Dena Bank's lower capital buffers are offset by Vijaya Bank's higher capital buffers, it said, adding that the merged bank may need additional tier 1 capital depending on internal accruals for FY19.
However, from a longer-term perspective, the merger will be positive with benefits like reducing combined operating costs, lower funding cost and strengthened risk management practises, it said.
The asset-liability mismatch issues at smaller banks (Vijaya and Dena) can be better addressed at the consolidated level, it said.
A successful merger can also impact the capital requirements for the government as internal accruals can go up with efficiencies, it said, pointing out that this may act as a roadmap for further consolidations in the public sector banking space.
The product offerings of the three banks are "largely homogeneous" and 50 per cent of the combined entity advances are to the corporate segment, followed by 25 per cent to retail.
The combined entity's 16 per cent branches are in the top 12 banked districts of the country (which account for 42 per cent of deposits and 55 per cent of advances).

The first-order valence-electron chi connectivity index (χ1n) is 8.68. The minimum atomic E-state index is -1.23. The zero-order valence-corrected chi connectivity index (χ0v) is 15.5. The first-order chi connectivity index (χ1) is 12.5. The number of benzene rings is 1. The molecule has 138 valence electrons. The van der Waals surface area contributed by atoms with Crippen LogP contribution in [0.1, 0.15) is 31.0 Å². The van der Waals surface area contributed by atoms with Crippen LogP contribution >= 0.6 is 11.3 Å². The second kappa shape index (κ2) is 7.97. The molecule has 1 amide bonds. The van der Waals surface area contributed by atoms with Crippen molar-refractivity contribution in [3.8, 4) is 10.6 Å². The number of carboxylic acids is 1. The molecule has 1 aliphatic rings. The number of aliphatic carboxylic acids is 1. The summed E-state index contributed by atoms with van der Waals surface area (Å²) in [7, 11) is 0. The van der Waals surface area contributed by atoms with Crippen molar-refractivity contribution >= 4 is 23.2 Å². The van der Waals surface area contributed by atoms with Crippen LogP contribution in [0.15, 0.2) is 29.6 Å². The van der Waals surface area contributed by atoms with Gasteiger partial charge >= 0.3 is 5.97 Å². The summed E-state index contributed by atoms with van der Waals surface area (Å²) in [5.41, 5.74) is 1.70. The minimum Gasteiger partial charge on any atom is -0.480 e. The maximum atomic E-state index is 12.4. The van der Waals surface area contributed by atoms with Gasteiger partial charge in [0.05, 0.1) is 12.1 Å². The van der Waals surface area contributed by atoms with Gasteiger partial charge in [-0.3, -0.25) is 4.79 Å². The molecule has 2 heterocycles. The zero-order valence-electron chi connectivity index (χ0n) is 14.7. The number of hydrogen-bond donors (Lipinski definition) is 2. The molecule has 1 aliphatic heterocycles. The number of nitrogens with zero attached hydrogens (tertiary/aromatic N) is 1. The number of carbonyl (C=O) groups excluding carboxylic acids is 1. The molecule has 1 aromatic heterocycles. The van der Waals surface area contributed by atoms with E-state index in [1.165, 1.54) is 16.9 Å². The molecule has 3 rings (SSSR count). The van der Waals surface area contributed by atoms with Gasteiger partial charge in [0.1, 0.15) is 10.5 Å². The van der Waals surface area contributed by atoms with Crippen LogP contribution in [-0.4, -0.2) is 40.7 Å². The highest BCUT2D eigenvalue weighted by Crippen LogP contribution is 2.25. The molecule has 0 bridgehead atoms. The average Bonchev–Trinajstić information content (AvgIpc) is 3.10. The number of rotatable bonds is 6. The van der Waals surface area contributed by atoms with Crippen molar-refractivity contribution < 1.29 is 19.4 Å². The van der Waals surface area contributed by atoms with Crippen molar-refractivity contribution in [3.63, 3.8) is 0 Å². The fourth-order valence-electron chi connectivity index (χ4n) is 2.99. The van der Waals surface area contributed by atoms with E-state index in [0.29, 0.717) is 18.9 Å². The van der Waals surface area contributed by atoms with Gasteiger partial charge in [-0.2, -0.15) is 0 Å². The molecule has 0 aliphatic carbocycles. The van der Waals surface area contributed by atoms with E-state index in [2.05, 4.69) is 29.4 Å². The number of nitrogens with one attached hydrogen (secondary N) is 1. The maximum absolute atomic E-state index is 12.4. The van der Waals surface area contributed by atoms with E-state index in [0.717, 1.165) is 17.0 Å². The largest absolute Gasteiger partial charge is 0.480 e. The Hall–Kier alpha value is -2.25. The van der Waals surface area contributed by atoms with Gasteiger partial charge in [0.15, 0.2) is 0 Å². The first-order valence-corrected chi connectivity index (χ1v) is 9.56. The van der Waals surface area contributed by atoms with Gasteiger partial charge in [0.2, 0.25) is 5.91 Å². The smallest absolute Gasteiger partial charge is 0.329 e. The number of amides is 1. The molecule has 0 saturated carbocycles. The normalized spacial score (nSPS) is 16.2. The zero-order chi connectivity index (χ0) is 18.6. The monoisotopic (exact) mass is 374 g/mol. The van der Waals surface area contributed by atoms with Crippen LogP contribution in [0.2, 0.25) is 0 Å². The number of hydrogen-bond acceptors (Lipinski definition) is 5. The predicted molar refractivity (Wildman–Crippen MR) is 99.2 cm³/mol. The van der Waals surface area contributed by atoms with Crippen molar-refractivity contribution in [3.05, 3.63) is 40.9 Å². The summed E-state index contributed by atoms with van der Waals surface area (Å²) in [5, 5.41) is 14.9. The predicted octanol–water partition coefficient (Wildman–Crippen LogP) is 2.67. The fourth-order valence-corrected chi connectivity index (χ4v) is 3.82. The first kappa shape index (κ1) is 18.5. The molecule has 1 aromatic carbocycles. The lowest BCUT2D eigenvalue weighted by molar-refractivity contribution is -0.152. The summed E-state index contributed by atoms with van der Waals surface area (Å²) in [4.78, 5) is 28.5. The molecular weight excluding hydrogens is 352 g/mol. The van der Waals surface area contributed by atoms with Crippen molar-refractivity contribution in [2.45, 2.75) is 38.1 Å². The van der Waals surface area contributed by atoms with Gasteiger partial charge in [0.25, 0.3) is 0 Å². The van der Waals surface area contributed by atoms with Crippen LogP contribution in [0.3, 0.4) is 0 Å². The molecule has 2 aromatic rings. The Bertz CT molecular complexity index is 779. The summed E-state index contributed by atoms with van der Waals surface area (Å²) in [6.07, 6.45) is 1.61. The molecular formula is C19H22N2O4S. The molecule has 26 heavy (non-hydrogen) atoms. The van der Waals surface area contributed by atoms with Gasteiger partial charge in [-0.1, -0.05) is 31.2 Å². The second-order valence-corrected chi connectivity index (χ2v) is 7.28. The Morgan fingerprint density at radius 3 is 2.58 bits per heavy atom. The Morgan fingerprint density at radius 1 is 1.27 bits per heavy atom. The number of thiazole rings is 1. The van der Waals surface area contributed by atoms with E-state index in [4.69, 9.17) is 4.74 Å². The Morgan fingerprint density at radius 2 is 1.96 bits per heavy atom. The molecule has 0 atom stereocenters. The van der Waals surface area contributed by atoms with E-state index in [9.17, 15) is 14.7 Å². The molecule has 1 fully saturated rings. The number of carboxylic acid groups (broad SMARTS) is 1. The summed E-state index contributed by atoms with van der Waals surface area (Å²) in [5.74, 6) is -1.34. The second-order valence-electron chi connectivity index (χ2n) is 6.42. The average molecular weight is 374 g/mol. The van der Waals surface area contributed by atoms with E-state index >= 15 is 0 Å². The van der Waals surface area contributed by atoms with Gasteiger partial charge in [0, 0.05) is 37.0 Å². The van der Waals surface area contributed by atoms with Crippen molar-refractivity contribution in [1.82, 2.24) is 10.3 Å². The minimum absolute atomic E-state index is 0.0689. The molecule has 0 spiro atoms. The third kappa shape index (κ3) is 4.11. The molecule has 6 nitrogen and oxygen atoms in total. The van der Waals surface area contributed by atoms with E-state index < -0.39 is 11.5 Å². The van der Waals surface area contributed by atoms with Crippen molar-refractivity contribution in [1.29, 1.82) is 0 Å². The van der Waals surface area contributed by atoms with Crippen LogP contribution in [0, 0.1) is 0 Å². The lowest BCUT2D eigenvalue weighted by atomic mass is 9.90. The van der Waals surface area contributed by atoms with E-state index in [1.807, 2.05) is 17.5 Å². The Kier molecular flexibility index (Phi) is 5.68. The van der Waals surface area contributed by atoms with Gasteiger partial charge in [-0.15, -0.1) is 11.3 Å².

There is a "moderate" scope to decrease branches in Mumbai, Thane, Ahmedabad and Pune, while Gurugram and Chennai offer a "limited scope" for branch consolidation.
However, there is significant scope of branch rationalisation in Gujarat, Karnataka, Maharashtra, Rajasthan and Uttar Pradesh, it said, adding that 65 per cent of the combined entity's branches are concentrated in these states.
In the present form, the smaller size Vijaya Bank and Dena Bank may have had to compromise on margins in order to lend to better-rated corporates, it said pointing out that a merger strengthens lending ability for the banks.
In a surprise move, the government announced a merger of the three entities earlier this week, which will create the country's third-biggest lender.
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